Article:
Henry Kissinger explains American readers his fascination with the soccer World Cup in this week's edition of Newsweek. The former US Secretary of State under Richard Nixon and Gerald Ford admits that he is one of the millions who 'will find ways to interrupt their work schedules to watch at least some of the sixty-four matches' of this year's World Cup.
He declares that the typical soccer fans' support of their team is 'matched only by the most fanatical adherents of [American] football teams.' The 1973 Nobel Peace Price Laureate reveals his own continued following since childhood of the German second division team of Fuerth, the Bavarian town in which he grew up before in 1938 fleeing Nazi prosecution and emigrating to the United States. The world's most famous living proponent of 'Realpolitik' laments that his team 'periodically seems on the verge of rising to the top league but, as this year, always manages to fall just short' and terms this 'the mixture of misery and hope that is the lot of the soccer addict.' Kissinger, a Harvard scholar, praises the 'almost intellectual focus' that the best teams apply 'to solve the riddle of how, with each side moving at high speed, to get a ball past eleven opponents' as the reason behind soccer's 'seductive qualities.' He compares the likes of Zidane and Beckenbauer to 'field generals' with the 'uncanny skill of distributing the ball among their teammates in a manner that seemed unimaginable in the abstract and self-evident in execution' and concludes that 'soccer at its highest level is complexity masquerading as simplicity.'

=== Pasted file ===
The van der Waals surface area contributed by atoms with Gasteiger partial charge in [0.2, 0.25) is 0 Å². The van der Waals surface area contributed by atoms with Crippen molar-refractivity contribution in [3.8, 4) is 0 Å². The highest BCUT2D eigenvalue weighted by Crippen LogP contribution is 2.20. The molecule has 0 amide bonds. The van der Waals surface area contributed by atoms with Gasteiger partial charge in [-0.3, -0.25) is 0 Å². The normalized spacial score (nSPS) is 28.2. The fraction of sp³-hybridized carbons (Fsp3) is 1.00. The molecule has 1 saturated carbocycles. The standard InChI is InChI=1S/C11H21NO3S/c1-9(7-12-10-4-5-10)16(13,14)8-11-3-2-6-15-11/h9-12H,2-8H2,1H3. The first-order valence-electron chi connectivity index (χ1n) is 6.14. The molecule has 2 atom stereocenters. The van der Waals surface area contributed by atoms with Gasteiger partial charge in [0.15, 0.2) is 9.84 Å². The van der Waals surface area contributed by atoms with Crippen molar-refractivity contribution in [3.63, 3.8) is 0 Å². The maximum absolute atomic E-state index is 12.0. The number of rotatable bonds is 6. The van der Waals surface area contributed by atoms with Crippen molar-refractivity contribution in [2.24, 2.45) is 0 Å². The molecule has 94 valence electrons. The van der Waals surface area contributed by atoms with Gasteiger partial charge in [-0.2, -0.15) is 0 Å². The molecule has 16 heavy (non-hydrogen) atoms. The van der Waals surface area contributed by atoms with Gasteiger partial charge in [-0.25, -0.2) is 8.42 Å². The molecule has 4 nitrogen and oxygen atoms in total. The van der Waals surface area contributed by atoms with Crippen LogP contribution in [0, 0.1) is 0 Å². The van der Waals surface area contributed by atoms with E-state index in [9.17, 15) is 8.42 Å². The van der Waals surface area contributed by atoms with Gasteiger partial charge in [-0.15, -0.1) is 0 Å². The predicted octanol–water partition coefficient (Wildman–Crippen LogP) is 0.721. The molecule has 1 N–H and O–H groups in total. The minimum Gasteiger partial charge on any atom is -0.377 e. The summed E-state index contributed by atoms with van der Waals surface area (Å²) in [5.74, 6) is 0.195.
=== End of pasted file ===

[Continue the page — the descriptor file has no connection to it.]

I'm off early and will fill you in on the hazards of a full time job, which in reality is an internship and in which you will get treated like a dog and maid all in one, later. I'm off to coach my soccer team. * Gets into Volvo Wagon with Gear*.
Cooper takes a pot shot at Duke Lacrosse yet again – deservedly I say.